CVE Vulnerabilities

CVE-2022-1621

Heap-based Buffer Overflow

Published: May 10, 2022 | Modified: Nov 07, 2023
CVSS 3.x
7.8
HIGH
Source:
NVD
CVSS:3.1/AV:L/AC:L/PR:N/UI:R/S:U/C:H/I:H/A:H
CVSS 2.x
6.8 MEDIUM
AV:N/AC:M/Au:N/C:P/I:P/A:P
RedHat/V2
RedHat/V3
7.3 MODERATE
CVSS:3.0/AV:L/AC:L/PR:N/UI:R/S:U/C:L/I:H/A:H
Ubuntu
MEDIUM

Heap buffer overflow in vim_strncpy find_word in GitHub repository vim/vim prior to 8.2.4919. This vulnerability is capable of crashing software, Bypass Protection Mechanism, Modify Memory, and possible remote execution

Weakness

A heap overflow condition is a buffer overflow, where the buffer that can be overwritten is allocated in the heap portion of memory, generally meaning that the buffer was allocated using a routine such as malloc().

Affected Software

Name Vendor Start Version End Version
Vim Vim * 8.2.4919 (excluding)
Red Hat Enterprise Linux 8 RedHat vim-2:8.0.1763-19.el8_6.2 *
Red Hat Enterprise Linux 8 RedHat vim-2:8.0.1763-19.el8_6.2 *
Red Hat Enterprise Linux 9 RedHat vim-2:8.2.2637-16.el9_0.2 *
Red Hat Enterprise Linux 9 RedHat vim-2:8.2.2637-16.el9_0.2 *
Red Hat Virtualization 4 for Red Hat Enterprise Linux 8 RedHat vim-2:8.0.1763-19.el8_6.2 *
Vim Ubuntu bionic *
Vim Ubuntu esm-infra/bionic *
Vim Ubuntu esm-infra/xenial *
Vim Ubuntu focal *
Vim Ubuntu impish *
Vim Ubuntu jammy *
Vim Ubuntu trusty/esm *
Vim Ubuntu upstream *

Potential Mitigations

  • Use automatic buffer overflow detection mechanisms that are offered by certain compilers or compiler extensions. Examples include: the Microsoft Visual Studio /GS flag, Fedora/Red Hat FORTIFY_SOURCE GCC flag, StackGuard, and ProPolice, which provide various mechanisms including canary-based detection and range/index checking.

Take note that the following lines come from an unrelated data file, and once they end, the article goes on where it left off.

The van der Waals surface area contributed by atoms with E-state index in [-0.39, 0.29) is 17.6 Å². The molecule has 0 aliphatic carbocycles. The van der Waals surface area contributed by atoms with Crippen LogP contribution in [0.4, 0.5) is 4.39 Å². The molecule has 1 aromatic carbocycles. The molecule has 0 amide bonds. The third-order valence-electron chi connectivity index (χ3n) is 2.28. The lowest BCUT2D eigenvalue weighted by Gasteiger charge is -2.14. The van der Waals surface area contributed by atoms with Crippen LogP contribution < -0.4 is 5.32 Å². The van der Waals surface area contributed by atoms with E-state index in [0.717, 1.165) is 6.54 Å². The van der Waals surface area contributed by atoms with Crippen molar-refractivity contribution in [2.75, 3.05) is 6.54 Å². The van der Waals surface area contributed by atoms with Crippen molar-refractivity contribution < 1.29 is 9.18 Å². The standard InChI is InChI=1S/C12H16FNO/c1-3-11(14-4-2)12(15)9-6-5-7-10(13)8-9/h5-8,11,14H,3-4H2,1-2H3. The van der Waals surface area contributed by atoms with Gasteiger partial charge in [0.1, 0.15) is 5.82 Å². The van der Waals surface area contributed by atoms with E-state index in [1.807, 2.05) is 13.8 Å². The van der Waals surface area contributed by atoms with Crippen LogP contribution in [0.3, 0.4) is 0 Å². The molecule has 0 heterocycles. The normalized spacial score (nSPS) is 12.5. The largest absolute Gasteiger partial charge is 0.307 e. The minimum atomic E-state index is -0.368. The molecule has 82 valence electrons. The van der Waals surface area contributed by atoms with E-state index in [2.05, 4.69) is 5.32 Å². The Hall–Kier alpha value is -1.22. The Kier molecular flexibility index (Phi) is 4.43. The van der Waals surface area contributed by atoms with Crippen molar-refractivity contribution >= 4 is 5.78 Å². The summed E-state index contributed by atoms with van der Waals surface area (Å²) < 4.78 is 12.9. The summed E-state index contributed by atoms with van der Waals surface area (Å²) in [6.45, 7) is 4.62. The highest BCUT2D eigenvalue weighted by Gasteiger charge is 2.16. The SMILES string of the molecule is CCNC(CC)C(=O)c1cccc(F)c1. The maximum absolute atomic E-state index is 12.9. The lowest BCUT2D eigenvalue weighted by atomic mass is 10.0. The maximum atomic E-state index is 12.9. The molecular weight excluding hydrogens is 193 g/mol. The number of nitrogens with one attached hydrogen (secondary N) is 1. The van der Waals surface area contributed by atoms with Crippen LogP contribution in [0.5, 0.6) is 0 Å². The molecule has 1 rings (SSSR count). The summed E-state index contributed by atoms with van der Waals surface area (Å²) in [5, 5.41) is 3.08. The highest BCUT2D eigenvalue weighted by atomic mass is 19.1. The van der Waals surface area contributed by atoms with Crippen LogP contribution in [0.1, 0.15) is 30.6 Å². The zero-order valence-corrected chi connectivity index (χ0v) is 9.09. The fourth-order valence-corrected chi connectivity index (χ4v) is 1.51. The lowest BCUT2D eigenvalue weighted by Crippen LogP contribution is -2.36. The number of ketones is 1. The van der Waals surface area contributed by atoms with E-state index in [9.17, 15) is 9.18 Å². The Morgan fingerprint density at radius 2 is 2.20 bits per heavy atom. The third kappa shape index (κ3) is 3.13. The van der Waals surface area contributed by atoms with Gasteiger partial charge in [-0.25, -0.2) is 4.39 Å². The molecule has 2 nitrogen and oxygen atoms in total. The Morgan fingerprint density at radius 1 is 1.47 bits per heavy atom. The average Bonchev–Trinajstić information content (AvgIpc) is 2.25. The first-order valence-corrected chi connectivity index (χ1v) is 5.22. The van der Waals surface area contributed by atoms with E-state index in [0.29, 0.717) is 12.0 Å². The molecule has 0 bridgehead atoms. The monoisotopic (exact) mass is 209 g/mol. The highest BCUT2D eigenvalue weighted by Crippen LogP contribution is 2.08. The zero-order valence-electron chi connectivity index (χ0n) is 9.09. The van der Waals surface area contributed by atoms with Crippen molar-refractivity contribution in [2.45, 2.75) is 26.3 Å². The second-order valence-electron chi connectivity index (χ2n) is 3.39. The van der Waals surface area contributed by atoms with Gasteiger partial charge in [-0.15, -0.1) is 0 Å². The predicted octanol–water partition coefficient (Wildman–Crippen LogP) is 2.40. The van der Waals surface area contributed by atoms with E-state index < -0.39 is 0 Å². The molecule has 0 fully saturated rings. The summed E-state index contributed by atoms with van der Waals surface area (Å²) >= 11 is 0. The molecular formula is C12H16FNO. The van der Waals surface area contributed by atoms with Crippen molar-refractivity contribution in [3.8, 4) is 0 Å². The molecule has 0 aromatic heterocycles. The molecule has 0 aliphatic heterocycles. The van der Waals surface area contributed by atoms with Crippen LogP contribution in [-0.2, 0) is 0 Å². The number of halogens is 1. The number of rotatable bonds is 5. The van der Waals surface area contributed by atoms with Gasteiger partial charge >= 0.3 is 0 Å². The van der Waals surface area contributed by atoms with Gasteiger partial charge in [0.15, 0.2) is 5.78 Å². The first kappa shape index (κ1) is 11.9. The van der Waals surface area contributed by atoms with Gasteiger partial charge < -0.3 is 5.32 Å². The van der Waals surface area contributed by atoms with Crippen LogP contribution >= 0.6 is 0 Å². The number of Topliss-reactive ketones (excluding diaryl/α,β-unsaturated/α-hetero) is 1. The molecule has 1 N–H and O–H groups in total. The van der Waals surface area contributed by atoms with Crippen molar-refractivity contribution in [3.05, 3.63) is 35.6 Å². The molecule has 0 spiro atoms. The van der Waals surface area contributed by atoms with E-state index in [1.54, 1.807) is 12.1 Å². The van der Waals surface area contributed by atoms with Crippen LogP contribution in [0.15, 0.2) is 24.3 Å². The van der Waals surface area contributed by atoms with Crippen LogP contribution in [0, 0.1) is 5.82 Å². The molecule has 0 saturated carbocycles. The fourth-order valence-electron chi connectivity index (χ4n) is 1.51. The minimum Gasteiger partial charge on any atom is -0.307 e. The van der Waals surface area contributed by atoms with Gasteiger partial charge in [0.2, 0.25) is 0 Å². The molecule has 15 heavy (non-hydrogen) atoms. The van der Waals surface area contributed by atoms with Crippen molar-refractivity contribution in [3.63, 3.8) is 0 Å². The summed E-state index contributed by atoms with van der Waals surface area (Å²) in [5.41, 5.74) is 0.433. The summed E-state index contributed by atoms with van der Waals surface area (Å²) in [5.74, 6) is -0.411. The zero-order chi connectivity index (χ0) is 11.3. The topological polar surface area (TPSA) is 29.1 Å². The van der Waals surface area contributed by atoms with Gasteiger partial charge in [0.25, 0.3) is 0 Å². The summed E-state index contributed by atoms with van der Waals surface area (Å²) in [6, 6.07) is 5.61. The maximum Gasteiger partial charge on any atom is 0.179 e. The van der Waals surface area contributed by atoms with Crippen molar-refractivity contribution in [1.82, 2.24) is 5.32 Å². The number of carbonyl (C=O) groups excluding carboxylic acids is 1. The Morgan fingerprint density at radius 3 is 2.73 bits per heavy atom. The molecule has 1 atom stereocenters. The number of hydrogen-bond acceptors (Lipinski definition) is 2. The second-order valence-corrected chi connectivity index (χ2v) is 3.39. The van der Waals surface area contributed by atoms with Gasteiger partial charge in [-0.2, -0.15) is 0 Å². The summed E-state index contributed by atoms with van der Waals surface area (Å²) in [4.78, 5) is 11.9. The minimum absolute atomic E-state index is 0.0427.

• D3-SFCV (Stack Frame Canary Validation) from D3FEND [REF-1334] discusses canary-based detection in detail.
  • Run or compile the software using features or extensions that randomly arrange the positions of a program’s executable and libraries in memory. Because this makes the addresses unpredictable, it can prevent an attacker from reliably jumping to exploitable code.
  • Examples include Address Space Layout Randomization (ASLR) [REF-58] [REF-60] and Position-Independent Executables (PIE) [REF-64]. Imported modules may be similarly realigned if their default memory addresses conflict with other modules, in a process known as “rebasing” (for Windows) and “prelinking” (for Linux) [REF-1332] using randomly generated addresses. ASLR for libraries cannot be used in conjunction with prelink since it would require relocating the libraries at run-time, defeating the whole purpose of prelinking.
  • For more information on these techniques see D3-SAOR (Segment Address Offset Randomization) from D3FEND [REF-1335].

References